Recently, the number of registered motorcycles in Asian developing countries has increased rapidly. In Thailand, the number of registered motorcycles increased to 20 million vehicles, representing 56% of all vehicles [1]. In Hanoi, Vietnam, motorcycles have the largest share, accounting for more than 90% of the road transport fleet [2]. This high demand has increased fuel consumption and is a direct cause of a large amount of air pollution emissions. Sahu et al. [3] estimated that motorcycles emitted approximately 37% of the total emissions from carbon monoxide (CO) in on-road transport in India. Fukuda et al. [4] found that motorcycles consumed about 30% of fuel consumed by passenger cars and emitted about 27% of carbon dioxide (CO2) emitted by passenger cars in Khon Kaen City, Thailand. The Asian Development Bank, ADB [5], stated that the MC fleet contributed approximately 54% of CO and hydrocarbon (HC) pollution at a Hanoi roadside during morning rush hours. Wang et al. [6] estimated that motorcycles emitted approximately 45.0% of the Volatile Organic Compounds (VOC) and approximately 36.3% of the Particulate Matter (PM) of the total emissions from vehicles in Shanghai, China. Thus, fuel consumption and emissions from motorcycles in developing Asian cities are problems that require immediate action.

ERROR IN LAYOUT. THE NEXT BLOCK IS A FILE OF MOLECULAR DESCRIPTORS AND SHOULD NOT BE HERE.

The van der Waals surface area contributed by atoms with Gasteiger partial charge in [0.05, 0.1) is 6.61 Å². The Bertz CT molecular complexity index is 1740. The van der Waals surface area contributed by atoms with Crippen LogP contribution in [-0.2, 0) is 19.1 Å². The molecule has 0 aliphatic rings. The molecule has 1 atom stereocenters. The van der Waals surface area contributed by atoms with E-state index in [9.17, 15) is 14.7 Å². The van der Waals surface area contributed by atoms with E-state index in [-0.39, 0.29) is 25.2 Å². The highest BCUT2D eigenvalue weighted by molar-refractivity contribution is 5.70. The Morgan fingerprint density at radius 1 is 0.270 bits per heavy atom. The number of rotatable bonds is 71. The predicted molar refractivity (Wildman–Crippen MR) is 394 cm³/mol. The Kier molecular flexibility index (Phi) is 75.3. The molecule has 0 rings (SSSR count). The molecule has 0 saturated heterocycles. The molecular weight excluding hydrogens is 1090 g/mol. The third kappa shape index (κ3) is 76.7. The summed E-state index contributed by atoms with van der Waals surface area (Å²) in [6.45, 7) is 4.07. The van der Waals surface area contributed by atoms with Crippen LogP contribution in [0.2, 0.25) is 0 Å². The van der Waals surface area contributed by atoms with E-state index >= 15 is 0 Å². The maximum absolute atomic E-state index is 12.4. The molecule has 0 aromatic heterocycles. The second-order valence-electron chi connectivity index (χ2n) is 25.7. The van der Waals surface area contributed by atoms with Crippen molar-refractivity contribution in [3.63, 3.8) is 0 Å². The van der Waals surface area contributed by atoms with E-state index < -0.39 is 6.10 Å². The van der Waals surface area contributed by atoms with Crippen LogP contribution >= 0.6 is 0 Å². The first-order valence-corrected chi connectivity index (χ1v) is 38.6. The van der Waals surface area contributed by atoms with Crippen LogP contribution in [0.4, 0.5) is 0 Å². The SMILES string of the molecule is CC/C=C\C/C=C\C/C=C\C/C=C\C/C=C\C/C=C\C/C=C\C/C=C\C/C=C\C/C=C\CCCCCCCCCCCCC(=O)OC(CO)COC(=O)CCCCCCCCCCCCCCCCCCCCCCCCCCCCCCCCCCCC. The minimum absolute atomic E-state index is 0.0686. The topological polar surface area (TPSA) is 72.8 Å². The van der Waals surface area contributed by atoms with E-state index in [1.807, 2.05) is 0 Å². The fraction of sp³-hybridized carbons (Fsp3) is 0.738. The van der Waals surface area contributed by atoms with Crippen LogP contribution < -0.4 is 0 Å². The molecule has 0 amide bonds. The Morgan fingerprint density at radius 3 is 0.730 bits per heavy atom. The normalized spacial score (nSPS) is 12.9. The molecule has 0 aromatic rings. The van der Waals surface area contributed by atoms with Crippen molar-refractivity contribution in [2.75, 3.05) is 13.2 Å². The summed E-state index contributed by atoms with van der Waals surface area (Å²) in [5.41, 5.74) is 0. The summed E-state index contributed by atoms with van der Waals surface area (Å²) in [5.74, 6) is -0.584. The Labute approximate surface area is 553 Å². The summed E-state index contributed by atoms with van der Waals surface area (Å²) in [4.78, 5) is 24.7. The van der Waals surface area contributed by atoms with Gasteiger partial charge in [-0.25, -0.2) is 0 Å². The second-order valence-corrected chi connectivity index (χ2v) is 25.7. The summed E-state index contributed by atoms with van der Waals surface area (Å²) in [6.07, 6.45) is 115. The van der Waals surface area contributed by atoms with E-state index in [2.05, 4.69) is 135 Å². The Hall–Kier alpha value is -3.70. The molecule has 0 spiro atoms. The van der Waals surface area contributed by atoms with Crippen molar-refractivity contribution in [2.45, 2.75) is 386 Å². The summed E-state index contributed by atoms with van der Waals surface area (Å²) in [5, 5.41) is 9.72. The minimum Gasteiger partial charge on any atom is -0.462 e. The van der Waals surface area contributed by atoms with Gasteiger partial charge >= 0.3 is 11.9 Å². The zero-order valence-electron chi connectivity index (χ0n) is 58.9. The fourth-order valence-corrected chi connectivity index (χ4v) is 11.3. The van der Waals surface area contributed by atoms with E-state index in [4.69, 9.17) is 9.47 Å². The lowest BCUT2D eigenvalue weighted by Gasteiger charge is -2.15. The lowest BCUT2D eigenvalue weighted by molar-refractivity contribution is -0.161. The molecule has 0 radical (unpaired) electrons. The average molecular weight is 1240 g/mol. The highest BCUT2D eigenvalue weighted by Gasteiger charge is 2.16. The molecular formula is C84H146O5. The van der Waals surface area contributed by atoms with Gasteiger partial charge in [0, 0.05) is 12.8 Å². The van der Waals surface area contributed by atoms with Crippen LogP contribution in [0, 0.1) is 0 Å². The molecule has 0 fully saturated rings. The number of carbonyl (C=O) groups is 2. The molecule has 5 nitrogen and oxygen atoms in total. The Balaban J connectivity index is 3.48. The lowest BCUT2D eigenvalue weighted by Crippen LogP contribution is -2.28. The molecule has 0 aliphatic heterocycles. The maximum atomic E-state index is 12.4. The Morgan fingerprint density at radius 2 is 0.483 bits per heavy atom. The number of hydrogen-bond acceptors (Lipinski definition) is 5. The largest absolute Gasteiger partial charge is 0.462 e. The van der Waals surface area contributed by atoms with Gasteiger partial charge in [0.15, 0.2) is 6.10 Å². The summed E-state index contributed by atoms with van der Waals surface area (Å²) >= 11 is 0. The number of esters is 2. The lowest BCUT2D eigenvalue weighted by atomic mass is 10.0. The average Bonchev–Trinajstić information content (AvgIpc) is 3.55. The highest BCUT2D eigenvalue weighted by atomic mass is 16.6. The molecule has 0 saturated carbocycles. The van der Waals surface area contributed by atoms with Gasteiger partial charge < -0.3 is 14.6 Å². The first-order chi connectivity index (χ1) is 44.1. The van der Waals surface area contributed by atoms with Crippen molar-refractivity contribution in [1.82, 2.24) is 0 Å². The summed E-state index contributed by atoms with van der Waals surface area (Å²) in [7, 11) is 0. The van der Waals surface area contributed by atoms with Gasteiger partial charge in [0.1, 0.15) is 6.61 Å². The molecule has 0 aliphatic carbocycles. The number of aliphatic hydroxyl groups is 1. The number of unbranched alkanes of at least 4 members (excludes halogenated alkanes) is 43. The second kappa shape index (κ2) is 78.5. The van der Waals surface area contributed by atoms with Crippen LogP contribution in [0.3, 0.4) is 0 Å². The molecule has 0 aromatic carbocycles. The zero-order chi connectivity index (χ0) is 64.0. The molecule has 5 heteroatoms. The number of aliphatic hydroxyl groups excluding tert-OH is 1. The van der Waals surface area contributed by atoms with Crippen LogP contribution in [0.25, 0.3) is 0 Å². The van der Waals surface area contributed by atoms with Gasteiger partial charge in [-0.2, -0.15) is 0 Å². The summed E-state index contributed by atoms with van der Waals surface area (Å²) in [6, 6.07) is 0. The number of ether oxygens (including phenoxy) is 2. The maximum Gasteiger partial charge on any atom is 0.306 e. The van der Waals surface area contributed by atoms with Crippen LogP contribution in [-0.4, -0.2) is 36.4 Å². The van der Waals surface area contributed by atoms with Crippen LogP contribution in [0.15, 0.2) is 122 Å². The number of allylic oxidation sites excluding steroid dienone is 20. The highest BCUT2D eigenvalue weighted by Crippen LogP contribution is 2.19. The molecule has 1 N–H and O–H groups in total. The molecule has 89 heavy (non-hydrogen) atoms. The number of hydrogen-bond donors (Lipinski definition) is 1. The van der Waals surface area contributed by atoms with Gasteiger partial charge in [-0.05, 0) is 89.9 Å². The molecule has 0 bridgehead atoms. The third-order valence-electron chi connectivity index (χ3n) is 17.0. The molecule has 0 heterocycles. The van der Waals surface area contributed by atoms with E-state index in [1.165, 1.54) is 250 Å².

To reduce fuel consumption and emissions from the transport sector, the World Conference on Transport Research Society (WCTRS) [7] proposed the CUTE matrix, introducing three strategies: AVOID, SHIFT, and IMPROVE. In motorcycle-dominated countries, researchers have proposed measures according to this matrix, including SHIFT (e.g., shift to public transport [8]) and IMPROVE (e.g., improve motorcycle conformance to the EURO3 standard [9], as well as changing motorcycles to electric motorcycles [10]). To evaluate the proposed measures, the models and factors regarding transportation, fuel consumption, and emissions, particularly for motorcycles, are important. At the macro level, the demand forecasting models require fuel consumption and emission factors as the model input. Previous studies, for example, those of Kumar et al. [11] and Zamboni et al. [12], developed emission and fuel consumption factors for motorcycles to serve this purpose. At the micro level, driving parameters, driving behavior models, and emission and fuel consumption models are required to simulate the traffic in a specific area. From a literature review, many researchers explored driving parameters and developed driving behavior models for motorcycles that were necessary for traffic microsimulation (see Powell [13], Minh et al. [1416], Cho and Wu [17], and Satiennam et al. [18]). The emission and fuel consumption model, however, was developed for various types of vehicles, including passenger cars, vans, trucks, and buses (see Yu [19], Ahn et al. [20], Rakha et al. [21], Wang et al. [22], Kamarianakis et al. [23], and Rakha et al. [24]); this model was not available for motorcycles. These important models present the instantaneous amount of emissions and fuel consumption corresponding to characteristics of the speed profile, for example, instantaneous speed (km/hr)/acceleration (m/s2) of the vehicle. The lack of emission and fuel consumption models for motorcycles limits the evaluation capability of the proposed measures to reduce fuel consumption and emissions from the transport sector in motorcycle-dominated cities. The onboard measurement is another interesting approach that can collect driving pattern, fuel consumption, and emissions under real-world traffic and load conditions rather than simulating loads in laboratory. The recent study by Seedam et al. [25] developed the on-board measurement to collect on-road driving parameters of motorcycle driving on a congested signalized urban corridor. It found that proportion of idle time significantly influenced fuel consumption and emissions; nevertheless aggressive driving behavior, hard acceleration, and deceleration did not have the same kind of influence. Many measures were recommended to reduce the stop and delay of motorcycle at signalized intersections and their evaluation is necessary.